KPMG in India
Prevention of Corruption Act (Amendments)
Bill 2015
In 2013 the Central Government introduced in the
Sandeep Dhupia
Forensic Services
T: +91 124 334 5008
Jagvinder Singh Brar
Forensic servic...
of 2

Prevention of Corruption Act (Amendments) Bill 2015-FINAL

Published on: Mar 4, 2016

Transcripts - Prevention of Corruption Act (Amendments) Bill 2015-FINAL

  • 1. KPMG in India Prevention of Corruption Act (Amendments) Bill 2015 In 2013 the Central Government introduced in the Parliament, Prevention of Corruption Act (Amendments) Bill. The proposed amendments were aimed at filling in perceived gaps in the domestic anti-corruption laws and help fulfil India’s obligations under the United Nations Convention against Corruption (UNCAC) and bring it in line with various judicial pronouncements. Certain significant changes have been made in the new Amendments Bill introduced in May 2015. These changes primarily pertain to the issues of Corporate Criminal Liability. The modified provisions proposed in the Prevention of Corruption Act, 1998, tackle the “supply side” of bribery — by making it a culpable offence to even ‘offer’ or give bribe to a public official. Earlier, the offence, as defined in the provisions, was restricted to only the act of ‘taking’ bribe by a public servant. The liability of the bribe giver was indirectly covered by prescribing punishment for abetment to the offence of accepting a bribe. It was felt that because of certain legal provisions the bribe giver could go scot free even in cases of consensual bribery. Second, the concept of corporate criminal liability has been brought in the bill covering all categories of commercial organisations. Section 9 proposed in the Amendments Bill, now brings corporates and other commercial organisations into the ambit of liability in cases of bribery and corruption. These amendments may have serious implications for commercial organisations, key management personnel and other individuals affiliated to commercial organisations, in their dealings with public servants. The responsibility of upholding high standards of ethics and integrity will now be pinned on commercial organisations also. They will be held liable for prosecution in cases of bribery and corruption involving public servants, if it is found that they failed in their duties to put in adequate procedures of anti-bribery and corruption. Commercial organisations will be vicariously held liable for prosecution, if any person associated with them (employee, agent or a subsidiary) offers a financial or other advantage to a public official to obtain or retain a business or advantage. Corporates and commercial organisations will no longer be able to seek refuge in the argument that these instances are individual offences, and corporate has no soul to pin it with mens rea. The only defence available to the corporates and other commercial organisations will be to prove that they had in place adequate procedures designed to prevent persons associated with them from engaging in such conduct. However, the earlier bill in 2013 did not define ‘adequate procedures’ of due diligence to prevent corruption by commercial organisations. There was no enabling provision in the law to frame rules and guidelines by the central government so as to ensure that the commercial organisations have a defined framework of due diligence to prevent bribery and corruption by a corporate. The recent amendments in the Bill introduced in the Rajya Sabha in May 2015, provides legally, an enabling provision for the central government to prescribe guidelines and lay down rules in this regard. It would be advisable that a guidance on what constitutes ‘adequate procedures’ is defined, similar to the U.K. Bribery Act 2010 (UKBA), which defines adequate procedures under six broad areas: • Proportionate procedures • Top-level commitment • Risk Assessment • Due diligence • Communication (including training) • Monitoring and review © 2015 KPMG, an Indian Registered Partnership and a member firm of the KPMG network of independent member firms affiliated with KPMG International Cooperative (“KPMG International”), a Swiss entity. All rights reserved.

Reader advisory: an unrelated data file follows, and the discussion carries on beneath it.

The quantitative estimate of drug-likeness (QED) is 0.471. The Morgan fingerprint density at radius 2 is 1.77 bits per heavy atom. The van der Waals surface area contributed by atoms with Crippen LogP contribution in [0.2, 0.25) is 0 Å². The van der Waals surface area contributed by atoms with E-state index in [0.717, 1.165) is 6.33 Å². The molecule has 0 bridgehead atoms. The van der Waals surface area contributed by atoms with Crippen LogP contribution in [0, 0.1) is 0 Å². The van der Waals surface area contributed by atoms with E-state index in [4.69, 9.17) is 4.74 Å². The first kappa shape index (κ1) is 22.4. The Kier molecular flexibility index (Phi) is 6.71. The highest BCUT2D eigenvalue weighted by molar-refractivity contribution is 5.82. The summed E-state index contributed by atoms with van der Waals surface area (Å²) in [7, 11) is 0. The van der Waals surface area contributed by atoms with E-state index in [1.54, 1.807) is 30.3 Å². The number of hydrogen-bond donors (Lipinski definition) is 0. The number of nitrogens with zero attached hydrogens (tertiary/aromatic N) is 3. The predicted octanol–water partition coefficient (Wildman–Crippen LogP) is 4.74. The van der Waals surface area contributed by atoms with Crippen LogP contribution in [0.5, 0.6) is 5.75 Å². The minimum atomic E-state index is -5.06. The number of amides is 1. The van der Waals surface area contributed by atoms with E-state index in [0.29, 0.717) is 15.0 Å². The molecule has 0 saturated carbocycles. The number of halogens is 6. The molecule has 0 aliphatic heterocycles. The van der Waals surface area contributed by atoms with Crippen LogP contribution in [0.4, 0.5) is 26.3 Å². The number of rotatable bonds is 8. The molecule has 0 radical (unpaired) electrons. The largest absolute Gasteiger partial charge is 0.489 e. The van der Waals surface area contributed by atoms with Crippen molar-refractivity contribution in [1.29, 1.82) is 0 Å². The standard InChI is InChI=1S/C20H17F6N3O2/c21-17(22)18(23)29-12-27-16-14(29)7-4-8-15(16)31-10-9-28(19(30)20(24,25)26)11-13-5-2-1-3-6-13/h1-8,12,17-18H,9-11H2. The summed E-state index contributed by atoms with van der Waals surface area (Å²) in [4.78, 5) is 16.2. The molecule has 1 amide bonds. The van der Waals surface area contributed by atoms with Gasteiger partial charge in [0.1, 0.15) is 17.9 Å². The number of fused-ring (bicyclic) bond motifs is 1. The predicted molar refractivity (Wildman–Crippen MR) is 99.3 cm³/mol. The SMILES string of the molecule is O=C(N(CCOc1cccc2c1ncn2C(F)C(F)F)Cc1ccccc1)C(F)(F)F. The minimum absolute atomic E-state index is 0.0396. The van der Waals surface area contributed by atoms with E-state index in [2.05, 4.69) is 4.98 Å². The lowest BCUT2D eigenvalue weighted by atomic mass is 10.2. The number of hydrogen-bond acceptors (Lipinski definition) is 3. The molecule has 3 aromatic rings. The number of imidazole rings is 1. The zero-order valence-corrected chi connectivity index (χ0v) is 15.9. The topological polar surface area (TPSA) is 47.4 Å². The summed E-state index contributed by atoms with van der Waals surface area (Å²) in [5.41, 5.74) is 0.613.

• 2. Sandeep Dhupia Head Forensic Services T: +91 124 334 5008 E: Jagvinder Singh Brar Partner Forensic services T: +91 124 307 4584 E: Suveer Khanna Director Forensic Services T: +91 22 3090 2540 E: The information contained herein is of a general nature and is not intended to address the circumstances of any particular individual or entity. Although we endeavor to provide accurate and timely information, there can be no guarantee that such information is accurate as of the date it is received or that it will continue to be accurate in the future. No one should act on such information without appropriate professional advice after a thorough examination of the particular situation. © 2015 KPMG, an Indian Registered Partnership and a member firm of the KPMG network of independent member firms affiliated with KPMG International Cooperative (“KPMG International”), a Swiss entity. All rights reserved. The KPMG name, logo and “cutting through complexity” are registered trademarks or trademarks of KPMG International. Printed in India. Third, in the light of these proposed amendments, it is crucial that corporates are sensitised to the risks in the area of bribery and corruption and proactively put in place a robust anti- corruption system that generally includes: • Setting the right tone at the top to curb bribery and corruption • Designing policies and procedures to deal with specific anti-corruption risks of the organisation • Conducting training and awareness sessions for employees, third parties and agents associated with the organisation to make them familiar with the requirements of law and penal provisions, along with relevant policies and code of conduct of the organisation. • Determining that the contracts with agents and other third parties have specific clauses on compliance with anti- bribery and corruption laws • Conducting periodic risk assessment, independent reviews to help ensure compliance with anti-bribery and corruption laws Four, it is important to note that the bill in its current form, including the proposed amendments, only covers bribes given to public servants, unlike similar regulations internationally like the U.K. Bribery Act 2010, which makes bribery an offence irrespective of whether it is given to individuals in public service or to other private sector individuals. In other words, the bill does not criminalise commercial bribery. Five, there is no such provision proposed in the Prevention of Corruption Bill, 2013, requiring organisations to maintain proper books and records. For example, the U.S. Foreign Corrupt Practices Act 1977 (FCPA), requires entities to maintain adequate books and records which, in reasonable detail, accurately and fairly reflect the transactions. It also mandates the devising and maintenance of a system of internal accounting controls. These requirements seem to have been a good deterrent against payment of bribes by businesses. The Indian Companies Act, 2013, has a provision of this nature. It would be advisable that the same provision is extended to all commercial organisations and a reference can be made in the proposed Prevention of Corruption Law to this provision in the Companies Act. Six, to deter bribery and corruption, the proposed amendments in the Prevention of Corruption Bill 2013 provides for more stringent punishment for the offence of bribery, both for the bribe giver and bribe taker. Jail terms would be enhanced from the minimum of six months to three years and from maximum of five years to seven years and it will also include payment of fines by the commercial organisations found guilty of violations. While this sends a message of stringent consequences, the punishments and penalties are less stringent than those under the anti-corruption laws in the U.K. and USA. Penalties under the U.K.BA prison terms up to 10 years and unlimited fines; whereas the maximum penalty under the FCPA is imprisonment up to 20 years or fine up to USD25 million or twice the pecuniary gain. Seven, the permission of the government will be required to investigate the former government officials and that of the Lokpal/Lokayuktas for current government officials. Conclusions The proposed changes are a step in the right direction to bring India’s anti-corruption law in line with the international guidelines by the UNCAC and Organisation of Economic Cooperation and Development (OECD). They tackle the supply side of bribery that can help reduce the problem of collusive corruption. Section 13 of the Prevention of Corruption Act 1988 has been significantly amended by restricting the definition of criminal misconduct by a public servant. It is argued that this may help overcome ‘policy paralysis’ that has been seen in the past few years. It is felt by many that economic progress has been thwarted because of fear of prosecution by senior public officials in taking decisions. A provision in Section 13 of the Prevention of the Corruption Act, 1988, makes it an offence if a decision taken by a public servant gives ‘pecuniary advantage without any public interest’ to anyone. This provision is seen by many as the root cause for fear of prosecution by senior public officials. However, there is also a viewpoint that such a provision is required to effectively tackle corruption and fear of prosecution is unwarranted as mens rea, i.e, malafide intentions on the part of public servants have to be in any case established by the prosecution. Even the strictest laws are not effective unless they are properly enforced. To ensure strict compliance, the law enforcement authorities need to expand their capacity and determine a robust enforcement of the proposed provisions in the bill. The proposed amendments, coupled with effective enforcement, would be critical in making the nation less corrupt, improve its international image and help increase the gross domestic product.